The city of San Antonio announced today its selection as one of four winners of the 2018 RWJF Culture of Health Prize awarded by the Robert Wood Johnson Foundation during a press conference at the Witte Museum.
The Prize honors communities pursuing innovative ideas and bringing partners together to rally around a shared vision of health. Chosen from nearly 200 communities across the country, San Antonio’s award-winning efforts included its Pre-K program that’s citywide, a municipal court that helped decriminalize truancy, and its Haven for Hope center that gives solutions for the homeless.
The city’s Equity Office puts policies into play to reduce disparities, and the city’s budget prioritizes neighborhoods and populations that historically were marginalized. Judges of the foundation also applauded San Antonio’s wealth of data-driven collaborations for education, teen pregnancy prevention and homelessness. To date, 39 communities throughout the nation have been honored with this distinguished award in the past six years.
San Antonio will receive a $25,000 prize, join a network of prize-winning communities, and have their inspiring accomplishments shared throughout the nation. San Antonio joins Brownsville as the second Texas community to win the distinguished prize. The other three winning communities are: Cicero, Illinois; Eatonville, Florida, and Klamath County, Oregon.
To see the other cities nominated, go here.
DNA Test Proved Otherwise
Black Man Convicted of Murder Still in Prison After 7 Years Despite DNA Test Proving His Innocence
Houston, TX — 42-year old Lydell Grant, a Black man from Texas, has been behind bars for the past 7 years serving a life sentence after being convicted of a murder that he says he did not commit. There has even been a DNA test administered that has proved his innocence, and yet he still remains in prison.
Grant was accused of chasing down and fatally stabbing Aaron Scheerhoorn, a 28-year old man, near a night club in Montrose, Texas in December 2010. Grant was arrested days after the incident because of a Crime Stoppers tip.
During the trial, no one testified about whether the victim and Grant, who was a gang member and has previous arrest records, knew each other before the incident. He has since maintained his innocence and said that he did not commit the crime. But in 2012, Grant was convicted and sentenced to life in prison for murder.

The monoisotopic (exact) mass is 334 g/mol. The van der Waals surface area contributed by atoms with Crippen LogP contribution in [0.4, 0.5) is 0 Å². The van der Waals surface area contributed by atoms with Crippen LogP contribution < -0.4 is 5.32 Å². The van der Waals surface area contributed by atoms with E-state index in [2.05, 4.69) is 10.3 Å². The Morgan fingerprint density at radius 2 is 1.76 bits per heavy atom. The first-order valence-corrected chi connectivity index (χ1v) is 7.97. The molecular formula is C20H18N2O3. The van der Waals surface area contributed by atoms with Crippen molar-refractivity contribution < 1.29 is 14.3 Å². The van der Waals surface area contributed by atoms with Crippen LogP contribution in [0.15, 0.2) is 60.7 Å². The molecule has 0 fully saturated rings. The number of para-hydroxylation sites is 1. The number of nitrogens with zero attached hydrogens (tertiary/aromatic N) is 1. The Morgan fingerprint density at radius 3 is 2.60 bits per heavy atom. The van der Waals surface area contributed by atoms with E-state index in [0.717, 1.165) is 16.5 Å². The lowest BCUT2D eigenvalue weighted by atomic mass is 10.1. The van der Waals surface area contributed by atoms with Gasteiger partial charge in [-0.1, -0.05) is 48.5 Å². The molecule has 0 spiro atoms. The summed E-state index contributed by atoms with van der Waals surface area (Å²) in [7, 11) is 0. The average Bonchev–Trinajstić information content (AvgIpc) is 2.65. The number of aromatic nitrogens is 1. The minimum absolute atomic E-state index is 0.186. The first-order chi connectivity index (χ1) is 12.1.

Just recently, new evidence and testimonies prove his innocence. Aside from eyewitnesses who said Grant was not the one who killed the victim, the state DNA expert testified that Grant’s DNA does not match the DNA recovered from below the victim’s fingernails.
Moreover, the DNA test, which was even retested by the Innocence Project of Texas and the DPS crime lab, reveals that the identified suspect still remains at large.
While his release and exoneration are on the process, he could have been released on bond. Last week, Grant was in court for the hearing that would allow him to be released on bond, but the judge ruled he will remain in custody.
Another hearing is scheduled in late November but his family was somehow disappointed that Grant would still have to remain in custody and their reunion was postponed until then.
“We know he’s innocent, and we’re gonna fight to the end,” his aunt, Kitsye Grant, told ABC13. “They really need to go and find the right person. What I feel bad for is the mother of the young man, the victim. They got the wrong person.”
6th Annual Rance Olison Sr. “Celebrity Sports Trivia Night” Gala
San Antonio, TX— The NFL Former Players Association San Antonio-Austin Chapter will host their 6th Annual Rance Olison Sr. “Celebrity Sports Trivia Night” Gala, October 12, from 7 p.m. to 11 p.m., at the Plaza Club, located on the 21 st floor of the Frost Bank Tower, 100 W. Houston St.
Rance “Sonny” William Olison used his athleticism to open doors that led to an advanced education and a lifetime of philanthropy. “He had a lot of great one-liners I find myself repeating, like: ‘To be a gainer, you must be a giver,’” former NFL and University of Texas running back Priest Holmes said about his friend. Olison called himself a “suitcase” player because he played in four professional football leagues including the NFL. He was a cornerback with the San Francisco 49ers in 1976. He also played for the Texarkana Phantoms in Arkansas from 1977-78, the Kansas City Chiefs in 1979, the Winnipeg Blue Bombers in 1980, among others.
Olison also served as an assistant coach for the Dallas Cowboys and instructed many young people in sports throughout the years. Wanting to empower others, Olison also become a history teacher and philanthropist. During his reign as president of the NFL Former Players Association San Antonio-Austin Chapter, the organization worked with the San Antonio-based Priest Holmes Foundation to provide scholarships for students to help them step into promising futures.
On March 11, at age 65, Olison died of heart complications. To honor all of his accomplishments, The NFL Former Players Association San Antonio-Austin Chapter will host their 6th Annual Rance Olison Sr. “Celebrity Sports Trivia Night” Gala, October 12, from 7 p.m. to 11 p.m., at the Plaza Club, located on the 21st floor of the Frost Bank Tower, 100 W. Houston St.
The event will feature a dinner, dance and silent auction. There will be several Former NFL, NBA and MLB players in San Antonio, Texas to take part in this event.
Proceeds will benefit the Mrs. Carrie Kendrix Buggs Turkey giveaway in Rance hometown in Arkansas and in San Antonio on December for families in need.
Tickets can be purchased on Event Brite at https://www.eventbrite.com/e/6th-annual-rance-olison-celebrity-sports-trivia-night-gala-tickets-65676737891